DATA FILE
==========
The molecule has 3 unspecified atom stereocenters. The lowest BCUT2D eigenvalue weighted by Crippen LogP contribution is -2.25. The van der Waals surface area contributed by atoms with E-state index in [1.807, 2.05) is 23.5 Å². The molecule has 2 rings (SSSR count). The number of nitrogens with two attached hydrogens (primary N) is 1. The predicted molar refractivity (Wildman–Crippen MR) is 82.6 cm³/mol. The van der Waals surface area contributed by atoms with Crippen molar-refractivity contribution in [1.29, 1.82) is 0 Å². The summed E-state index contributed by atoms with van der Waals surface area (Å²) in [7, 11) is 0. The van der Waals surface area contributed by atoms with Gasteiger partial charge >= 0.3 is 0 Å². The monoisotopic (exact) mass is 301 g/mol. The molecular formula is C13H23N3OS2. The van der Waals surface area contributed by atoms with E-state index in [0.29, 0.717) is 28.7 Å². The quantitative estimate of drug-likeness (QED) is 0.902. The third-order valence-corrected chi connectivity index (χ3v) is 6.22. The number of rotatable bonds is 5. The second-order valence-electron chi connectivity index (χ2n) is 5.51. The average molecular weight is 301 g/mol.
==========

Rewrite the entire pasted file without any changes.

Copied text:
The molecule has 3 unspecified atom stereocenters. The lowest BCUT2D eigenvalue weighted by Crippen LogP contribution is -2.25. The van der Waals surface area contributed by atoms with E-state index in [1.807, 2.05) is 23.5 Å². The molecule has 2 rings (SSSR count). The number of nitrogens with two attached hydrogens (primary N) is 1. The predicted molar refractivity (Wildman–Crippen MR) is 82.6 cm³/mol. The van der Waals surface area contributed by atoms with Crippen molar-refractivity contribution in [1.29, 1.82) is 0 Å². The summed E-state index contributed by atoms with van der Waals surface area (Å²) in [7, 11) is 0. The van der Waals surface area contributed by atoms with Gasteiger partial charge >= 0.3 is 0 Å². The monoisotopic (exact) mass is 301 g/mol. The molecular formula is C13H23N3OS2. The van der Waals surface area contributed by atoms with E-state index in [0.29, 0.717) is 28.7 Å². The quantitative estimate of drug-likeness (QED) is 0.902. The third-order valence-corrected chi connectivity index (χ3v) is 6.22. The number of rotatable bonds is 5. The second-order valence-electron chi connectivity index (χ2n) is 5.51. The average molecular weight is 301 g/mol.